Hypoxia, birth asphyxia, and hypoxic-ischemic encephalopathy (HIE) are all terms for a lack of oxygen to a baby before, during, or following birth. Lack of oxygen can cause serious birth injuries. Fortunately, birth injuries can often be prevented if medical professionals follow the standard of care by watching for the first signs of hypoxia.
This information was compiled from government sources, educational non-profits, and medical experts.
To learn more about the first signs of hypoxia in newborns, keep reading.
Four Types of Hypoxia
There are four types of fetal hypoxia:
- Acute Hypoxia
- Subacute Hypoxia
- Evolving Hypoxia
- Chronic Hypoxia
The types of hypoxia describe the severity and duration of the condition.
Getting help for a child with HIE or Cerebral Palsy
can make a big difference
Because early intervention is often key to helping improve a child’s wellbeing, it’s important to act swiftly. At the Brown Trial Firm, our Houston birth injury attorneys can help you investigate your case, find answers to your questions, and determine whether you are entitled to compensation. We offer case reviews at no cost or obligation. Many birth injuries that cause cerebral palsy could have been prevented.
Common Signs of Hypoxia in Newborns
Because hypoxia can lead to serious and permanent birth injuries, medical professionals should always be watchful for the signs of lack of adequate oxygen to the baby. This includes watching for the signs before, during, and after the child is born.
Three common signs of hypoxia include:
- An erratic heart rate
- A decreased heart rate
- A lack of fetal movement
Medical professionals can observe the baby’s heart rate in the womb using a fetal heart monitor.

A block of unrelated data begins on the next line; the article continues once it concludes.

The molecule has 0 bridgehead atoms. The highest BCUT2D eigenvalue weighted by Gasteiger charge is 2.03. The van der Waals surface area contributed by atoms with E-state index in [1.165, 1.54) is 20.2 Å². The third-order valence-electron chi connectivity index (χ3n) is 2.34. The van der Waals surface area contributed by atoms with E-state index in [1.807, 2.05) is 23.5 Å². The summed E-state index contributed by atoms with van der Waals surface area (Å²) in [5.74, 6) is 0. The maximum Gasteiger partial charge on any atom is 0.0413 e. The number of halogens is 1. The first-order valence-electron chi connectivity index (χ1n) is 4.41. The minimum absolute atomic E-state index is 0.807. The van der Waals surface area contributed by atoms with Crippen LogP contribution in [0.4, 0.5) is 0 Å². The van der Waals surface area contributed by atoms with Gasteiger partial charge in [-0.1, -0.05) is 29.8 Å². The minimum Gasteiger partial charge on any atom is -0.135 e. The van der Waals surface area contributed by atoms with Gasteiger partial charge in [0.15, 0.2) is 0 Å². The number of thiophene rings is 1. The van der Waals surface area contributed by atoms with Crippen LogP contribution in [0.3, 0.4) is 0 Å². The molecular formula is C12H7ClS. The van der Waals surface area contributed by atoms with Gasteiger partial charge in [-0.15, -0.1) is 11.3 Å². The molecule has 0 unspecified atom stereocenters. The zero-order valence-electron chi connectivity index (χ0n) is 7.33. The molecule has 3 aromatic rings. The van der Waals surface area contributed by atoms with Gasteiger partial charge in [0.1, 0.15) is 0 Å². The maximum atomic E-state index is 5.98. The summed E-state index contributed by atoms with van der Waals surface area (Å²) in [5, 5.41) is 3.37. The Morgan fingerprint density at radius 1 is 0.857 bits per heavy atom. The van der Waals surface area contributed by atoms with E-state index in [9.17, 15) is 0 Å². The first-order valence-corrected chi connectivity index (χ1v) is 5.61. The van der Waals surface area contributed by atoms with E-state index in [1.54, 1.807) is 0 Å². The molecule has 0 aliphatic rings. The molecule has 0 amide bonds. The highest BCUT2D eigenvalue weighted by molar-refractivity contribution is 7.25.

Fetal Heart Monitoring
There are two ways to do fetal heart monitoring: internally and externally.
External monitoring can be done using a Doppler ultrasound device. For continuous monitoring, the medical professional can attach an ultrasound probe called a transducer to the mother’s belly. This probe sends the sounds of the baby’s heart to a computer, where the rate and pattern are shown on a screen or printed on a paper.
Internal monitoring can be done by affixing a thin wire (an electrode) to the baby’s scalp. The wire runs from the baby, through the mother’s cervix, and then to a monitor. This method gives better readings than external monitoring, but can only be used after the amniotic sac has broken and the cervix is open.
Whether internally or externally measured, a baby’s heart rate provides medical professionals with valuable information about whether the baby is receiving enough oxygen. An abnormal heart beat should be attentively monitored and treatment options should be evaluated. Medical professionals may order an emergency c-section if the baby is at risk of injury due to hypoxia.
Common Factors that Cause Hypoxia
There are many reasons why a baby may not be receiving enough oxygen before, during, or following birth. Common factors can include:
- Placental abruption
- Uterine rupture
- Compression of the umbilical cord
- Umbilical cord knots
- Prolapse of the umbilical cord
- Mother’s low blood pressure
- Mother’s low oxygen levels
Common Signs of Hypoxia at Birth Include
Common signs of hypoxia after birth may include:
- Blueish or pale skin tone
- Low heart rate
- Poor / weak muscle tone
- Poor reflexes
- Weak / no cry
- Difficulty breathing
Summary: the first sign of hypoxia is often an irregular heart beat: an erratic beat, or decelerations of the heart may be a sign of oxygen deprivation. Lack of movement may also be a sign of hypoxia. Medical professionals should always carefully monitor potential signs of hypoxia because a lack of oxygen can cause serious and permanent birth injuries, including HIE and Cerebral Palsy.
Hypoxic-Ischemic Encephalopathy Clinical Presentation: History, Physical Examination. (2020). Emedicine.medscape.com. Retrieved 26 February 2020, from https://emedicine.medscape.com/article/973501-clinical#b2
Yatham SS, e. (2020). Types of intrapartum hypoxia on the cardiotocograph (CTG): do they have any relationship with the type of brain injury in the MRI scan in term babies? – PubMed – NCBI . Ncbi.nlm.nih.gov. Retrieved 19 March 2020, from https://www.ncbi.nlm.nih.gov/pubmed/31612740